We are all learning together and being very experimental. It is inspiring and exciting

I have also discovered a new platform called to which a colleague from Mallorca, Vicenç Rulan, introduced me. I recommend it to restorative practitioners and trainers. Once you log in you find yourself sitting in a circle with everyone else. You can sign up for a free demonstration and then you can get started. It does not have the Breakout Room feature that makes Zoom so useful but I believe the company, a young enthusiastic start-up, is working on this feature.

WG Restorative Schools

Schools re-opening after lockdown

One very exciting venture I have been involved in for the last few weeks has involved a group of us meeting on-line using the platform.

We have come together and created an amazing resource for schools that are re-opening after lockdown.

Of course we follow Circle Process — we begin with a check-in and we end with a check-out. We do not use a Talking Piece but we use a series of buttons to indicate who wants to talk and there is a facility on the platform that allows the host to assign a speaking order. Our group has comprised senior leaders, a local government Restorative Practice co-ordinator and several trainers and consultants, all passionate about restorative practice.

We shared a concern that there was pressure on schools to return to ‘business as usual’ far too quickly and not take time to give everyone, staff, parents and students, the time to process what they had all been through and indeed are still going through.

We believed that in this time of crisis restorative practice is more important than ever before.

We believe that we can offer a way of thinking, and a set of skills, that are vital to help people talk and feel listened and supported, using Circles and Restorative Enquiry. We also know that at this time there will be some very challenging behaviours at times. 

‘An abnormal reaction to an abnormal situation is normal behavior.’

Viktor Frankl (1962)

The restorative way of thinking about behaviour, and the awareness from nonviolent communication that all behaviour is motivated by our unmet needs, can really help adults respond positively to conflict and challenge. It is still possible to hold people to account, but with empathy, patience and compassion and with an eye to putting things right, rather than with harsh words and sanctions.



One of our group came up with the acronym RESTORE that stands for Recognition, Empathy, Safety, Trauma, Relationships and Engagement. We believe these are key elements to attend to on returning to school after such a long break. We divided up the task between us of writing a short piece about why each of these key topics was important right now and how a restorative approach could contribute to addressing the topic.

We were all so fired up with enthusiasm that we were often meeting on-line twice a week and e-mails have been, and still are, flying between us daily, if not hourly! Within a week or so of beginning one colleague had designed a website to host what we had created and within another week we had launched! We are adding new content every day it seems — methodology, blogs etc. — and we have had over twelve thousand hits from all over the world — and many thousands of downloads.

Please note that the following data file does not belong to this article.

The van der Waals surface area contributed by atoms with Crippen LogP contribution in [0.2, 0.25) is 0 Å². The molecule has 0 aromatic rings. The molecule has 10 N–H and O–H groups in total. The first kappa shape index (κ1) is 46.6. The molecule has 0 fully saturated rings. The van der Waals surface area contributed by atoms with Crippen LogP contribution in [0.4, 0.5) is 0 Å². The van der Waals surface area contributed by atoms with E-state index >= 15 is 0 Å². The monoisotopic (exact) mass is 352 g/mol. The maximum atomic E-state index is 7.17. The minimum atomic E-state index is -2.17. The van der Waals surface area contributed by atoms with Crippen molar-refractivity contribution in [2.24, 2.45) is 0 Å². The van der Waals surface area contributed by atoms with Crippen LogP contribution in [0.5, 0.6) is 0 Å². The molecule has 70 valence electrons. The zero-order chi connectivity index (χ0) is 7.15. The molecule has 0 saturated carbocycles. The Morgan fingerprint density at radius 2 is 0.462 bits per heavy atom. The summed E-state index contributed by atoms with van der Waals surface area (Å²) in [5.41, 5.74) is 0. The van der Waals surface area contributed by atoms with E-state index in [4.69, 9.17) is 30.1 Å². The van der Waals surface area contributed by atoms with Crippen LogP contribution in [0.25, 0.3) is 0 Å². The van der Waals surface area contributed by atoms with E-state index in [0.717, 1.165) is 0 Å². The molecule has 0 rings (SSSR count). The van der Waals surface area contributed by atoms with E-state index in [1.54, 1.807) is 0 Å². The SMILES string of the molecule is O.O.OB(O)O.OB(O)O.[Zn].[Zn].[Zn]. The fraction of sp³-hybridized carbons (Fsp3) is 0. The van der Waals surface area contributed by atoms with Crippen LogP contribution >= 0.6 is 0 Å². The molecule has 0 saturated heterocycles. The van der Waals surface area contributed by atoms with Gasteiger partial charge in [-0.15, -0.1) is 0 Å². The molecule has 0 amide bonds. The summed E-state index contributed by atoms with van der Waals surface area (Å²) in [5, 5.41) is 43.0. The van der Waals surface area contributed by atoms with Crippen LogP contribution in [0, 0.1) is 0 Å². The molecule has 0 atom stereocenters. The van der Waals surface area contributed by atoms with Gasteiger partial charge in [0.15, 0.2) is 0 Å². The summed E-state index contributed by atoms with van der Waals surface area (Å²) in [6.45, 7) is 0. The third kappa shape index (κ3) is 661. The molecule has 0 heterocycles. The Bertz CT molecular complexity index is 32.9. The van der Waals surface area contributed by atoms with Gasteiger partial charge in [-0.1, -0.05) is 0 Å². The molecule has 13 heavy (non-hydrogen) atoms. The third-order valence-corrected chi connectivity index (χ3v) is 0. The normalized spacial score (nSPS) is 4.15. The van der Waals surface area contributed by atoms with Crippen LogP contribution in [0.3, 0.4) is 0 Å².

The feedback has been extremely positive. We have created something that schools realise they need.

Restorative practice is needed

We have the perfect opportunity to show how restorative practice, with its emphasis on relationships, connection, deep communication and healing, is exactly what schools need — now especially, but also for the future.

Here is our website. Please share this with anyone you know who either works in a school, has contacts with a school or who has school-aged children or grandchildren. If it is helpful, translate it and use it — all we ask is that you acknowledge the source.



My stories have mostly been about ways I have used the Internet to reach out to others, professionally and personally. However I want to end by sharing how I live my life off-line at this time because too much time on-line is not good for my own health and well-being. Too many Zoom conversations can ‘do my head in’ and there is evidence to suggest that the experience of on-line meetings creates cognitive dissonance in the brain and can indeed be very tiring.

I cannot claim to have created the perfect rhythm for each day — indeed no one day is the same. However there are certain constants through each week. On-line yoga with our teacher at 7 am three times a week — the first time that my husband and I do our practice together as we usually go to classes at different times. Maybe we will keep this shared practice up in the future — I hope so.

Another shared joy has been picking fresh vegetables from the garden and cooking good simple vegan food. We have been eating very well — often outside on our terrace as the weather has been so amazing. I have mentioned all the outdoor activities we are permitted to do and these punctuate each week, as do marvellous on-line opportunities to watch film, theatre, music and dance.

I began this piece by saying that I knew I was very privileged and I want to come back to this. I hope I am making the most of this time to reach out and help others using my restorative skills. However one thing I am also doing is learning to be restorative here at home, with my husband. It is a huge privilege to be able to spend so much time together and learn from each other what it means to share one’s life with another person. After forty years together there is so much more to learn.

Belinda Hopkins

Belinda Hopkins is the director of Transforming Conflict, the National Centre for Restorative Approaches in Youth and Community Settings (UK).